Japan's environment minister announced he is taking paternity leave after the birth of his first child, and the news garnered international headlines and shocked social media in a nation where "death from overwork" is considered a public health issue.
Shinjiro Koizumi, who is also the son of conservative former prime minister Junichiro Koizumi, announced he would be taking family leave Wednesday, saying he didn't want to leave all the child care up to his wife and he wanted to do more to help out around the household, according to Japan's national broadcaster NHK.
Koizumi's announcement marks the first time a serving cabinet minister in Japan will be taking paternity leave.
He said he plans to take a total of two weeks off during the first three months after his baby is born. He hopes to set an example for other fathers as the nation deals with a crisis of work-life balance, and declining birth rates.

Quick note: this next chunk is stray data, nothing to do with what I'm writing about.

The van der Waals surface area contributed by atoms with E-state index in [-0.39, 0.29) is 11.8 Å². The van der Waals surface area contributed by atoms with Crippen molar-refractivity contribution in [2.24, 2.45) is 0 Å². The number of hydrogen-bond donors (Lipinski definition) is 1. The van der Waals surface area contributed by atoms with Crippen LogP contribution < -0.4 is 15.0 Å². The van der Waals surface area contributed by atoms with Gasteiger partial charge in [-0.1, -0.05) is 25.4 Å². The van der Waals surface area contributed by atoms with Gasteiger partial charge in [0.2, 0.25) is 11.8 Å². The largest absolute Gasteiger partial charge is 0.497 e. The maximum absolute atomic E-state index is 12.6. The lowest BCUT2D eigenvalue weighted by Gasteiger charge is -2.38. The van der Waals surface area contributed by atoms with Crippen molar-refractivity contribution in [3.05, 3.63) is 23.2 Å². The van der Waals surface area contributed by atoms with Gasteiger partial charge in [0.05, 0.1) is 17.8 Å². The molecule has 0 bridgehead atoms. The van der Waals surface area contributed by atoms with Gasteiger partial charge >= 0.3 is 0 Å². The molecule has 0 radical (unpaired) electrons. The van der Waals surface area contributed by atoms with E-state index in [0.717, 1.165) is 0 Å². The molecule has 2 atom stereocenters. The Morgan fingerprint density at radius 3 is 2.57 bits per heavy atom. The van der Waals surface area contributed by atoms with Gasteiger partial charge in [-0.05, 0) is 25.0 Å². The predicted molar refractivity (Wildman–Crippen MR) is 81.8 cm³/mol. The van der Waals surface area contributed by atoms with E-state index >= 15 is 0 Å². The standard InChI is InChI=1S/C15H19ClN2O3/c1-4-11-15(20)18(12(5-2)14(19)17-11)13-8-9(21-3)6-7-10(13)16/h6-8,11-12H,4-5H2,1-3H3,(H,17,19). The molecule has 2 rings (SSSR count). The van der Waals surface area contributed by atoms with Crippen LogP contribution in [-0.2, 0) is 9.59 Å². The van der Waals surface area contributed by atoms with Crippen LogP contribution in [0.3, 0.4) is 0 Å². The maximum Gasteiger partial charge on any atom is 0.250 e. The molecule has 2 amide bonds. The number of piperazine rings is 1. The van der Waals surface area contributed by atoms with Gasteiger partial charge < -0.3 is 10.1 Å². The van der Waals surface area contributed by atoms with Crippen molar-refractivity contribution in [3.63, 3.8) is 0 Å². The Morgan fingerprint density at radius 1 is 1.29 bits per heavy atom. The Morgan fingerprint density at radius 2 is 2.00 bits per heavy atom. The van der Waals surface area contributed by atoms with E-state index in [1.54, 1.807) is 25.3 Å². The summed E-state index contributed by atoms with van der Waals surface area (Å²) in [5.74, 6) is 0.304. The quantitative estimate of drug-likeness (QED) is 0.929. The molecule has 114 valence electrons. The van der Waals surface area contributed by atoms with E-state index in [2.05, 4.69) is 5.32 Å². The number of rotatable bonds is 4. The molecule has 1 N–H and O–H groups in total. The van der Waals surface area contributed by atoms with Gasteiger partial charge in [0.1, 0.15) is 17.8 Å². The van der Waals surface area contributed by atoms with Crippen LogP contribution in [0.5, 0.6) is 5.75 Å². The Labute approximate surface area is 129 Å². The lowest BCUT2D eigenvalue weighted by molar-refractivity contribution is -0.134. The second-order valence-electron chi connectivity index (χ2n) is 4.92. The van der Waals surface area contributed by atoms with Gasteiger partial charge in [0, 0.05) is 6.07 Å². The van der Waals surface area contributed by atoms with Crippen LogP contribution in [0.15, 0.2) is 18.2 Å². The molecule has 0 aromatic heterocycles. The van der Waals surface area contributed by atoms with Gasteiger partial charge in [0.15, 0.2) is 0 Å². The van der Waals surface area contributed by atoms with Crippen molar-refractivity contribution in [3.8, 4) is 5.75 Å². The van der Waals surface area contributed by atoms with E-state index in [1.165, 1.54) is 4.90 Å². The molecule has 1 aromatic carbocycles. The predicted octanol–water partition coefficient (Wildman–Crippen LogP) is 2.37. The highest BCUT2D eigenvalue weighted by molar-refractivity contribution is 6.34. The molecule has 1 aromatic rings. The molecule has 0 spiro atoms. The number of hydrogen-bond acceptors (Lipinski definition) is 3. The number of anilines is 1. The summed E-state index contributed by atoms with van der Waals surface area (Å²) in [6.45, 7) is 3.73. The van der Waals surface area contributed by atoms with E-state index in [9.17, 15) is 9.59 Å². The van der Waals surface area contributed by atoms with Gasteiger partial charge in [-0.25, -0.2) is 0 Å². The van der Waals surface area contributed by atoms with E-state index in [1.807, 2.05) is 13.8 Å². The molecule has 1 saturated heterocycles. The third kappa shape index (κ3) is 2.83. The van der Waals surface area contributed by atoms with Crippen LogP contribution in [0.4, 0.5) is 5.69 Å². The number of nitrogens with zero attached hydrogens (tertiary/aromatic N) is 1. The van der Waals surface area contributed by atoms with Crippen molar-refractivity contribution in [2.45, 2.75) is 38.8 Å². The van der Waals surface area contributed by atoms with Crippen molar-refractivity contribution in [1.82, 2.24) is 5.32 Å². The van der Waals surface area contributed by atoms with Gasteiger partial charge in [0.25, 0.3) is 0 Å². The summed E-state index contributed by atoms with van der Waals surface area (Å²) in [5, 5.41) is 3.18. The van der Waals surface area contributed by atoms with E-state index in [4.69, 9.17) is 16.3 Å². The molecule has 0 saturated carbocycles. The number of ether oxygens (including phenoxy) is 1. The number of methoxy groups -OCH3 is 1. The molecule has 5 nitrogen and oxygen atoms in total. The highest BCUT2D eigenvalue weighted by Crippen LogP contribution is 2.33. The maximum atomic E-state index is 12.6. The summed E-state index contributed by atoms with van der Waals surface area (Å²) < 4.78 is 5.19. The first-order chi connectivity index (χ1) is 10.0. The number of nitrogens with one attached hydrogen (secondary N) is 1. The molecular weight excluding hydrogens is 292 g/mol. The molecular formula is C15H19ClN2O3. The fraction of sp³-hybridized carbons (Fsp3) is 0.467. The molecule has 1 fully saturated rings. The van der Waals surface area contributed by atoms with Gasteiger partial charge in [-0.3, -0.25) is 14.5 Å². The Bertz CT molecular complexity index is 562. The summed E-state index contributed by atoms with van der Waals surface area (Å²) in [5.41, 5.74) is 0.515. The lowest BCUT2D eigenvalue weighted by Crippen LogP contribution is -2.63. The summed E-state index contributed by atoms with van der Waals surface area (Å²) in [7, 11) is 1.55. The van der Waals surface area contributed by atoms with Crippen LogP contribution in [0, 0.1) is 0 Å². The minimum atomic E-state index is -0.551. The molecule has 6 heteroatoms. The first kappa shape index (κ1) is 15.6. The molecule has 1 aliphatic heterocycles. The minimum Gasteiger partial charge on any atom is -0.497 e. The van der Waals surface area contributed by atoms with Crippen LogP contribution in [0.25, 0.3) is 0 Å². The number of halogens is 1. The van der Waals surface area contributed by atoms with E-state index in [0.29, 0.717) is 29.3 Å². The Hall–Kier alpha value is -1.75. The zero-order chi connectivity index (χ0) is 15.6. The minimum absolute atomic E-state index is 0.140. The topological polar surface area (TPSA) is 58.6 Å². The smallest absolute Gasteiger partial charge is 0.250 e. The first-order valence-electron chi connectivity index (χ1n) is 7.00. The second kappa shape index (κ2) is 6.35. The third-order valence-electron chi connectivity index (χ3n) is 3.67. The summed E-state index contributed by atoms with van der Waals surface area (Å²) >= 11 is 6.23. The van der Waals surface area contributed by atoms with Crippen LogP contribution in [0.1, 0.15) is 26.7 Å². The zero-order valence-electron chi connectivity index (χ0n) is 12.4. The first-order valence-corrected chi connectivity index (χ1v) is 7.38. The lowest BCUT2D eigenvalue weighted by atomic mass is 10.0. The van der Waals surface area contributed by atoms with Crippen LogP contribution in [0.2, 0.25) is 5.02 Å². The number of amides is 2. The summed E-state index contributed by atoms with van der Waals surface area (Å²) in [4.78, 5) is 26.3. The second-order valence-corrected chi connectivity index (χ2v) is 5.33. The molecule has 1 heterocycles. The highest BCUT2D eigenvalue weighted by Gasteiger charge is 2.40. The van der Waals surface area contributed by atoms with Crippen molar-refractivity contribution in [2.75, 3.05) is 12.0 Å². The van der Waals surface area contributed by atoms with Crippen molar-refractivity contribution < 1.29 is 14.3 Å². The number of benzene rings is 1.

Some experts blame the declining birth rates on a lack of support for working women who often bear the burden of child care and household work in addition to their jobs.
Only 6% of fathers took paternity leave in Japan in 2018, according NHK, which cited government statistics, while approximately 80% of new mothers did. Of those who did take paternity leave, most took off less than a week.
Koizumi's decision faced some backlash from some in Japan, who accused him of skirting his public duties. Social media also lit up with mixed reactions to his announcement.
Japan ranked higher, however, than the U.S. in a United Nations report released in 2019 that looked at family leave policies among "high- and middle- income countries." The U.S. ranked lowest on the list of 41 nations for family-friendly policies.
Just last month, federal government employees in the U.S. got paid parental leave for the first time with the passage of a new bill.